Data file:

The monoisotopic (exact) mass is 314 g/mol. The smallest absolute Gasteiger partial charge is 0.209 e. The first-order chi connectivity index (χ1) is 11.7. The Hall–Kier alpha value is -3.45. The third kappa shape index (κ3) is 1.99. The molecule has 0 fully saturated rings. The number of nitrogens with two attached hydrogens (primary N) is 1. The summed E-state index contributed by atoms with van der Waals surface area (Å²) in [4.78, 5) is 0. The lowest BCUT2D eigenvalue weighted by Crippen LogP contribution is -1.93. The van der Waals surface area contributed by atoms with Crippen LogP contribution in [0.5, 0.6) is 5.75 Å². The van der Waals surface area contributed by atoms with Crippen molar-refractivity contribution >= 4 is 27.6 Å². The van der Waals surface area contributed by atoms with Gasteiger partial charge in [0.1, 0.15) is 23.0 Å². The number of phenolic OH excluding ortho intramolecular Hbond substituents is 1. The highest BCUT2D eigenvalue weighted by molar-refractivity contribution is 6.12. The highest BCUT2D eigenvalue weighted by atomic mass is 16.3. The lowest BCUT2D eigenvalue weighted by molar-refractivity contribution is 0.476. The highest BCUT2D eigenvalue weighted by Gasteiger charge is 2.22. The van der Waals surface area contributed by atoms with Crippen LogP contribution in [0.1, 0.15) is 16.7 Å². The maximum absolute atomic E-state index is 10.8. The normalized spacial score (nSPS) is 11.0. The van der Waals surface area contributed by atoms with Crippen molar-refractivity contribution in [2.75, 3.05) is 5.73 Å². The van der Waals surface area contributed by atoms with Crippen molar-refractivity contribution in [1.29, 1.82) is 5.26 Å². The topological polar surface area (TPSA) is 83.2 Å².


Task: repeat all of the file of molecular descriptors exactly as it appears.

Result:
The monoisotopic (exact) mass is 314 g/mol. The smallest absolute Gasteiger partial charge is 0.209 e. The first-order chi connectivity index (χ1) is 11.7. The Hall–Kier alpha value is -3.45. The third kappa shape index (κ3) is 1.99. The molecule has 0 fully saturated rings. The number of nitrogens with two attached hydrogens (primary N) is 1. The summed E-state index contributed by atoms with van der Waals surface area (Å²) in [4.78, 5) is 0. The lowest BCUT2D eigenvalue weighted by Crippen LogP contribution is -1.93. The van der Waals surface area contributed by atoms with Crippen LogP contribution in [0.5, 0.6) is 5.75 Å². The van der Waals surface area contributed by atoms with Crippen molar-refractivity contribution >= 4 is 27.6 Å². The van der Waals surface area contributed by atoms with Gasteiger partial charge in [0.1, 0.15) is 23.0 Å². The number of phenolic OH excluding ortho intramolecular Hbond substituents is 1. The highest BCUT2D eigenvalue weighted by molar-refractivity contribution is 6.12. The highest BCUT2D eigenvalue weighted by atomic mass is 16.3. The lowest BCUT2D eigenvalue weighted by molar-refractivity contribution is 0.476. The highest BCUT2D eigenvalue weighted by Gasteiger charge is 2.22. The van der Waals surface area contributed by atoms with Crippen LogP contribution in [0.1, 0.15) is 16.7 Å². The maximum absolute atomic E-state index is 10.8. The normalized spacial score (nSPS) is 11.0. The van der Waals surface area contributed by atoms with Crippen molar-refractivity contribution in [2.75, 3.05) is 5.73 Å². The van der Waals surface area contributed by atoms with Crippen molar-refractivity contribution in [1.29, 1.82) is 5.26 Å². The topological polar surface area (TPSA) is 83.2 Å².